“Rediscovering a Wonder of the World … and Avoiding the Dangers of Spiritual Apathy,” Ensign, Jan. 2012, 48–51
Ciro Villavicencio estimates that during his first three years as a tour guide in Peru’s Cusco region, he led nearly 400 tours to Machu Picchu, the famed “lost city” of the Incas. Yet, even after his many visits, this site—included on various lists of wonders of the world—has not lost its wonder for him.
“There’s always something new to learn,” he says. Spending several hours taking a group of visitors through Machu Picchu isn’t unusual for Ciro. However, he has seen how easy it is to lose that wonder. A few of his colleagues do a whole tour in 45 minutes. “They’ve lost interest,” he says.
Ciro, a member of the Chasqui Ward and high councilor in the Cusco Peru Inti Raymi Stake, believes that understanding his colleagues’ disinterest could help Church members increase interest in another wonder of the world—the most significant one—the “marvelous work and a wonder” of the restored gospel of Jesus Christ (2 Nephi 25:17).
Abandoned in the late 1500s by the Incas and undiscovered by the conquistadores, this isolated city high in the Peruvian Andes was lost to all but a few. At the turn of the 20th century, its discovery by the outside world brought droves of researchers and tourists.
After decades of study, “some people thought that they had found everything to be found at Machu Picchu,” Ciro says. “When people think that everything has been found or that everything is done, they give up or devalue the item or the effort.”
Ciro worries that the same complacency can happen in the Church. He has seen how time and familiarity can lead some members “to be less and less astonished at a sign or a wonder from heaven, insomuch that they [begin] to be hard in their hearts, and blind in their minds, and [begin] to disbelieve all which they [have] heard and seen” (3 Nephi 2:1).
This loss of wonder can leave members susceptible to Satan’s lies, such as: You don’t need to listen to that speaker; you already know it all. You don’t need to go to Sunday School; you’ve heard that lesson before. You don’t need to study your scriptures today; there’s nothing new there.
“And thus [does] Satan get possession of the hearts of the people” (3 Nephi 2:2).
Experiencing peaks and valleys in enthusiasm for gospel learning is not uncommon. But those who allow a lull in spiritual learning to lengthen into a lifestyle are in danger of losing “even that which they have” in spiritual understanding (2 Nephi 28:30; see also Matthew 25:14–30).
Understanding three truths has helped Ciro remain teachable in spite of apathy’s appeal:
During times of intense gospel study on his mission and as an institute teacher, Ciro has discovered that there is always something more to learn, whether it’s a new principle or a new application of one he already knew. More important, that new spiritual knowledge is often something he needed to know to get through whatever challenges he was facing—or about to face.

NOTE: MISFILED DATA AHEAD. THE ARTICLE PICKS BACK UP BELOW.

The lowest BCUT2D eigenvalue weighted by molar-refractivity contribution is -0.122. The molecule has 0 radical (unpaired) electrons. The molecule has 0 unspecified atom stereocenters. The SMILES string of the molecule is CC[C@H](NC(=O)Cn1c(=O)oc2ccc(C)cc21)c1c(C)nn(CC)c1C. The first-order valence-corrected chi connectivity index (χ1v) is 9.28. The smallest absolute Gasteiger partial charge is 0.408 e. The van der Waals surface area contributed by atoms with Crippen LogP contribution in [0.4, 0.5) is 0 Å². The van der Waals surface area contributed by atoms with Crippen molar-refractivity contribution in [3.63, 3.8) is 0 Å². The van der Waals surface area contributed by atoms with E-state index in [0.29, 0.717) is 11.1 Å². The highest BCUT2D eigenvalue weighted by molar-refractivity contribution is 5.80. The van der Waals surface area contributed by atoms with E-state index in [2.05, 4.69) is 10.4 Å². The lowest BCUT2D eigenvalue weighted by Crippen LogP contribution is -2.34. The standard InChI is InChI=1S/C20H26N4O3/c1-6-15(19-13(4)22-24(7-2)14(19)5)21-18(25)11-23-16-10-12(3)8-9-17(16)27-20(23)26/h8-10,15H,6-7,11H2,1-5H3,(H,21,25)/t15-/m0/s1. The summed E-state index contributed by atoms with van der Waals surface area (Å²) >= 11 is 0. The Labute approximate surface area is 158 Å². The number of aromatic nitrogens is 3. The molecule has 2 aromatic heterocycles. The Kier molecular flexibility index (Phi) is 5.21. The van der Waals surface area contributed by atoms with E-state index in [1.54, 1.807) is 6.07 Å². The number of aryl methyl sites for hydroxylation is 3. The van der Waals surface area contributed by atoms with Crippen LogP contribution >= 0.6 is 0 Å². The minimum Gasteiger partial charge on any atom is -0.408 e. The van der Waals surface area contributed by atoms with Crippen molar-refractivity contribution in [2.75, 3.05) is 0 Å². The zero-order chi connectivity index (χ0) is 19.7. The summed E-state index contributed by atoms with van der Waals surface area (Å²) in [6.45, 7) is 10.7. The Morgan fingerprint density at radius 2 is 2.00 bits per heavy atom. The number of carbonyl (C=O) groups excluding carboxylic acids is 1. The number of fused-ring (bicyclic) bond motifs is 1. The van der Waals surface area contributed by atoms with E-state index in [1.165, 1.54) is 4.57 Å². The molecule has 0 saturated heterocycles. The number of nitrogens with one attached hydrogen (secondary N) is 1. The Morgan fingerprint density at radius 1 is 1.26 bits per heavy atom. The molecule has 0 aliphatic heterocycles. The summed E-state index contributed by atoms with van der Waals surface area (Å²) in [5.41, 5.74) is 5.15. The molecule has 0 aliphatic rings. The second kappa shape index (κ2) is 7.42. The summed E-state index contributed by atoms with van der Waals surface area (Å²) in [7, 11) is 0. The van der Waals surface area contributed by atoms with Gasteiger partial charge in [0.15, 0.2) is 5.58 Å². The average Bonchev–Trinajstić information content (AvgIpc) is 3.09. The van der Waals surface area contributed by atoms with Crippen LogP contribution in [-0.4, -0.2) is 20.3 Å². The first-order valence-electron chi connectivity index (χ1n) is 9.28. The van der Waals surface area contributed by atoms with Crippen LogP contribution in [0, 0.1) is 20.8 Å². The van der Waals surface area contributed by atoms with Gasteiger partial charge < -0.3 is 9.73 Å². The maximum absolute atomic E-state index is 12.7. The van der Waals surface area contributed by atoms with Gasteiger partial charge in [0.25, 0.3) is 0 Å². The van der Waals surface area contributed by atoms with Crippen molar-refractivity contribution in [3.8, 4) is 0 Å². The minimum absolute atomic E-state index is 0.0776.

“Part of being teachable,” he says, “is remembering that there’s always something I don’t know that I probably need to know.”
When you don’t know what you need to know, you need a knowledgeable teacher (see John 14:26). As Ciro studies the scriptures alone or with his wife or as he participates in classes and meetings, he is constantly reminded that it doesn’t matter how often he has read a particular verse or heard a particular concept.
“The Spirit can teach me things I had never considered,” he says. “The Holy Ghost is the teacher.”
“I have to take responsibility for learning,” Ciro says. “Heavenly Father won’t force me to learn anything.”
For Ciro, Machu Picchu remains a wonder of the world because, for as long as researchers have studied it, they have been rewarded with new discoveries and additional knowledge.
Even after a century of study, archaeologists have found in just the past several years a burial site, ceramics, and even additional terrace structures, all of which have added to what is known about Machu Picchu and the Incas.
Such is the case with studying the gospel of Jesus Christ. “There is always something new to discover in the gospel for those who make the effort,” Ciro says.
Just as new discoveries at Machu Picchu build upon previous knowledge, providing researchers with a more complete understanding, “he that will not harden his heart, to him is given the greater portion of the word, until it is given unto him to know the mysteries of God until he know them in full” (Alma 12:10; see also D&C 50:24).
“The gospel is an unending fount of living waters to which we need to return regularly,” Ciro says.
As Ciro watches from a ledge high above Machu Picchu, dozens of different tour groups walk among the ancient buildings. For Ciro the tragedy in the disinterest among a few of his colleagues is that it hurts not only them but those who could be experiencing wonder through them.
Keeping wonder for the gospel alive will bless not only the individual but those associated with him or her. “The change the gospel makes in people’s lives is a wonder,” says Ciro. “And those who have experienced that change can themselves become a wonder in the lives of others.”